On the other hand, games are a different can of worms. There's constant spiking in CPU utilization, no matter what game you play because there will never be an identical situation in any non turn-based game (such as chess) twice, let alone, being constantly identical.
When it comes to chess (let's say white is human and black is computer for argument's sake), it's always going to be the following:
1) White makes a move
2) Black assesses the situation and acts accordingly, or more specifically, tries as many moves as possible in the given time specified by the programmer, deducting the best move out of all the variations it managed to play which is again, dependant on the processing power of the computer
Step 2 on the drawing board will look like this:
http://i.imgur.com/svK0oy5.png
...and so on. As you can clearly see from this poor schematic, such game can benefit from parallelized coding. Sadly, most games we get to play nowadays, don't.

The best thing developers can do with the design of current games is to split different tasks to different cores, i.e. main program would be executed on Core 0, AI functions would be run on Core 1, control input, sound output on Core 2; what's left there for CPU to do? Well, particle physics comes to mind, but unfortunately, that task is easier to code for GPGPU (OpenCL, PhysX which is based on CUDA) than it is to code in x86 (CPU) syntax.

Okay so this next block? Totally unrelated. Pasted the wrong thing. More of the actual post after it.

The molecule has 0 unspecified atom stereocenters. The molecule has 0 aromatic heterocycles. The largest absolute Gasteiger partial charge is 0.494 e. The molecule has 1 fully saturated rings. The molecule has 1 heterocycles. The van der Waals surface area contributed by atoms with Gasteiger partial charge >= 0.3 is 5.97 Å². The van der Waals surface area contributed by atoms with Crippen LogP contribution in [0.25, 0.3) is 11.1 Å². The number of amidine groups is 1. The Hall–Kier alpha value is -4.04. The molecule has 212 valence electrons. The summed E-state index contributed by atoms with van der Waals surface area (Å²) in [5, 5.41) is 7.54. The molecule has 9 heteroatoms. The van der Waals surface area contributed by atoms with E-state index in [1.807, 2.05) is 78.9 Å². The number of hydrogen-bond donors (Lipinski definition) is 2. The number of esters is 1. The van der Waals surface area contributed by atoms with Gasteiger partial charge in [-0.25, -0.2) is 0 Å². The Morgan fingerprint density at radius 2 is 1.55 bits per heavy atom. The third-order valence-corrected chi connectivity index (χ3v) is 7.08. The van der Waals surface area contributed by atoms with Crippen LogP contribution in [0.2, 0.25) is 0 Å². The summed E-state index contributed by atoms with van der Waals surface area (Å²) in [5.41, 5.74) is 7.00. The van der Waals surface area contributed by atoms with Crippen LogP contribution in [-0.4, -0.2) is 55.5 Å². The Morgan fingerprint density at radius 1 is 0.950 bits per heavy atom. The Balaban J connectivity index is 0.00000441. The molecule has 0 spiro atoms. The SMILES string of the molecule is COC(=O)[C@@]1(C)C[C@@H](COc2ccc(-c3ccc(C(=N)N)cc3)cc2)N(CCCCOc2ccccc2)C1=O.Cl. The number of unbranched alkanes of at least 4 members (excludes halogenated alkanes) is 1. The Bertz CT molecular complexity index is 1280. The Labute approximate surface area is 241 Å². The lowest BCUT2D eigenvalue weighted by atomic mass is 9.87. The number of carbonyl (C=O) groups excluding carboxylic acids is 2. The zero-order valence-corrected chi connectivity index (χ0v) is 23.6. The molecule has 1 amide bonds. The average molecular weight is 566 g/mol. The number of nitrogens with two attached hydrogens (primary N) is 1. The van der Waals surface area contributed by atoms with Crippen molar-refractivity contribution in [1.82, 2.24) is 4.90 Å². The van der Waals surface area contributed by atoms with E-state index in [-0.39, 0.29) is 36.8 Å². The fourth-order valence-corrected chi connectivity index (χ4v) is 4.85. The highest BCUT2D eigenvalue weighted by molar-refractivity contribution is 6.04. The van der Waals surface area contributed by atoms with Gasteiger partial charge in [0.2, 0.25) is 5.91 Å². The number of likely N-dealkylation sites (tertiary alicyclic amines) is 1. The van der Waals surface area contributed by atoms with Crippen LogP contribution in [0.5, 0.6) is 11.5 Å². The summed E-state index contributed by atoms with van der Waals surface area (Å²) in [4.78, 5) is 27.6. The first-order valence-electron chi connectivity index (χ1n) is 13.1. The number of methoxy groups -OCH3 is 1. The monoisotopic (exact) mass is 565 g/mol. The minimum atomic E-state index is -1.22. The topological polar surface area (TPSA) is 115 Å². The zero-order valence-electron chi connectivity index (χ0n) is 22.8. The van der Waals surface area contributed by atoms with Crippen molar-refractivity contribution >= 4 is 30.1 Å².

Currently, the tasks other than main program and particle physics done on CPU in few select games such as SC2, are too light on power requirements. The only reason gaming industry would prefer more cores over more powerful cores would be improved motion detection input with: a) more sensors and b) higher resolution sensors than today's kinect for example. Another thing would be focusing on MMO genre with many players which would introduce much higher player input, or should I say output count that would need to be processed by both server and client. Unfortunately, MMO is a dying breed, WoW's time has passed, and realistically speaking, there hasn't been any other MMO anywhere as successful, ever.

The bottom line is that as long as games don't perform repetitive tasks, developers won't be able to efficiently parallelize game engines which would justify having octocores in purely gaming machines, be it PCs or consoles.